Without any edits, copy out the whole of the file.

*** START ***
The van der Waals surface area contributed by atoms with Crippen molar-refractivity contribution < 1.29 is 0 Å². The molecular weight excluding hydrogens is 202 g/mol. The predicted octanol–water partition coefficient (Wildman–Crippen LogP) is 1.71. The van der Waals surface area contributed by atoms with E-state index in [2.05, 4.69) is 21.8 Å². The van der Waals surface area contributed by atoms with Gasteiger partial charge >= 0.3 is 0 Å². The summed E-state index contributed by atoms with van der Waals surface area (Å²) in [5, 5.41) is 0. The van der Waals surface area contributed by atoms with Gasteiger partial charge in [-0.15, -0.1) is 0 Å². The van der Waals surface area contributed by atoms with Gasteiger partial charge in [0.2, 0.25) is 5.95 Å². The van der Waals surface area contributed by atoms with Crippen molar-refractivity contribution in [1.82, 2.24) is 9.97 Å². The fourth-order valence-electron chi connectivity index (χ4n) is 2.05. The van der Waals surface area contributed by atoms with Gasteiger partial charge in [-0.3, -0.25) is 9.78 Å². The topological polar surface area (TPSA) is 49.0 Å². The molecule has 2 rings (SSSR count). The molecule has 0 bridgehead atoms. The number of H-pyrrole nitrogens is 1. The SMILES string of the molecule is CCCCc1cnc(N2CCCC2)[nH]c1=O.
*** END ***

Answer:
The van der Waals surface area contributed by atoms with Crippen molar-refractivity contribution < 1.29 is 0 Å². The molecular weight excluding hydrogens is 202 g/mol. The predicted octanol–water partition coefficient (Wildman–Crippen LogP) is 1.71. The van der Waals surface area contributed by atoms with E-state index in [2.05, 4.69) is 21.8 Å². The van der Waals surface area contributed by atoms with Gasteiger partial charge >= 0.3 is 0 Å². The summed E-state index contributed by atoms with van der Waals surface area (Å²) in [5, 5.41) is 0. The van der Waals surface area contributed by atoms with Gasteiger partial charge in [-0.15, -0.1) is 0 Å². The van der Waals surface area contributed by atoms with Gasteiger partial charge in [0.2, 0.25) is 5.95 Å². The van der Waals surface area contributed by atoms with Crippen molar-refractivity contribution in [1.82, 2.24) is 9.97 Å². The fourth-order valence-electron chi connectivity index (χ4n) is 2.05. The van der Waals surface area contributed by atoms with Gasteiger partial charge in [-0.3, -0.25) is 9.78 Å². The topological polar surface area (TPSA) is 49.0 Å². The molecule has 2 rings (SSSR count). The molecule has 0 bridgehead atoms. The number of H-pyrrole nitrogens is 1. The SMILES string of the molecule is CCCCc1cnc(N2CCCC2)[nH]c1=O.